Salton Sea Documentary By Corbin Sanders

By Mikel Fair

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The Best Salton Sea Documentary By Far

SOS: The Salton Sea Walk is a Salton Sea documentary film directed by Corbin Sanders. This film is an 2017 Oregon Documentary Film Festival Official Selection. Corbin Sanders and his crew also won the Best Cinematography Award at this Film Festival Circuit event. The Oregon Documentary Film Festival judges felt that the visuals were stunning. I always wondered, what drives someone to say, "this morning I'm going on a Salton Sea Walk and I won't stop for three years?" Director Corbin Sanders does a great job with telling the story of this environmental crisis. The disappearance of the Salton Sea could be catastrophic to the environment. I feel that the story of Randy Brown's movement is worthy of attention.

 

 

Synopsis: "SOS: The Salton Sea Walk" by Corbin Sanders

The Salton Sea, California's largest lake, is rapidly drying up. After 2017, the largest rural to urban water transfer will exponentially accelerate the rate at which the sea shrinks. This will expose acres of dried lakebed. The exposed playa, containing 100 years worth of farm chemicals, could become airborne. This could send billowing clouds of toxic dust towards major population centers in the Southwest. The Salton Sea is located 230 feet below sea-level. In this desolate pocket of Southern California Colorado Desert, the plight of the sea is largely ignored.

 

Who will save the Salton Sea?

There are a few outspoken people who claim to know how to save it. Randy Brown, community activist, set out to do something no one had ever attempted. To walk the entire shoreline of the sea. In June of 2015, with temperatures reaching 120 degrees, he set out on his 6 day, 115 mile journey. His mission is to raise awareness for the sea. A forgotten place of peace and beauty. Will the people be inspired to save it before it's too late?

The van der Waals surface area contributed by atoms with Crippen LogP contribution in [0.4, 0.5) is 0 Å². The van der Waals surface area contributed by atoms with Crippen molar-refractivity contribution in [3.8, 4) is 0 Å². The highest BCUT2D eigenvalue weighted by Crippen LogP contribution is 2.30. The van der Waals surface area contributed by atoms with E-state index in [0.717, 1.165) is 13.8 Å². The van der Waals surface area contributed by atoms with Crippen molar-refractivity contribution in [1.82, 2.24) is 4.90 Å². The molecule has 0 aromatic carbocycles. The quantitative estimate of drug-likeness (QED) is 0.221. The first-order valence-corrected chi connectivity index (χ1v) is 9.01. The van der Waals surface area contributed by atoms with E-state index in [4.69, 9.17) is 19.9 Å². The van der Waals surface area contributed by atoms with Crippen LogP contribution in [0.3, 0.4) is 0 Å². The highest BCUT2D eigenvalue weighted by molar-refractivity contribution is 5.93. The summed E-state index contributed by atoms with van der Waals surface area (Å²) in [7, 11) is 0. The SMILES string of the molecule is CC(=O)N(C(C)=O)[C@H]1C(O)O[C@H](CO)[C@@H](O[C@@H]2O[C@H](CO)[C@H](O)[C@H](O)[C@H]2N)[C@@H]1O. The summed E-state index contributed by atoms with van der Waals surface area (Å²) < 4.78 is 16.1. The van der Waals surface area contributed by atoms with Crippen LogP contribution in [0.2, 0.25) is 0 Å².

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Director Corbin Sanders Interview

Q1: First of all, why submit to the Oregon Documentary Film Festival?

“I was born in Portland and wanted to submit to my hometown.”

Q2: What is the title of your film and is there any special meaning to the title?

"SOS The Salton Sea Walk", and yes, there are multiple meanings. "SOS" both means help and in the film "Save Our Sea".

Q3: Why did you choose to tell this particular story?

“We felt it was a time-sensitive story that had horrific environmental and health implications should it continue to go unnoticed. It's impact would extend far beyond California's borders and ultimately could impact the entire western hemisphere.”

Q4: Did you discover certain story elements during the production of this film that you never expected to find in the planning stages of this project?

“Most certainly. When the project began, we believed there wasn't a viable solution in place and as such was a lost cause. As the project progressed however, we learned about the different solutions and numerous opportunities for the economy with renewable resources and emerging technologies that presented the viewer and public with a positive outlook toward the sea and its future.”

Q5: What camera(s) did you use to during the production of this film? Discuss any advantages or limitations that you may have run into, from an equipment perspective.

“We used a Canon 5D Mk II as our main camera, GoPros for our secondary cameras, and a Phantom series drone f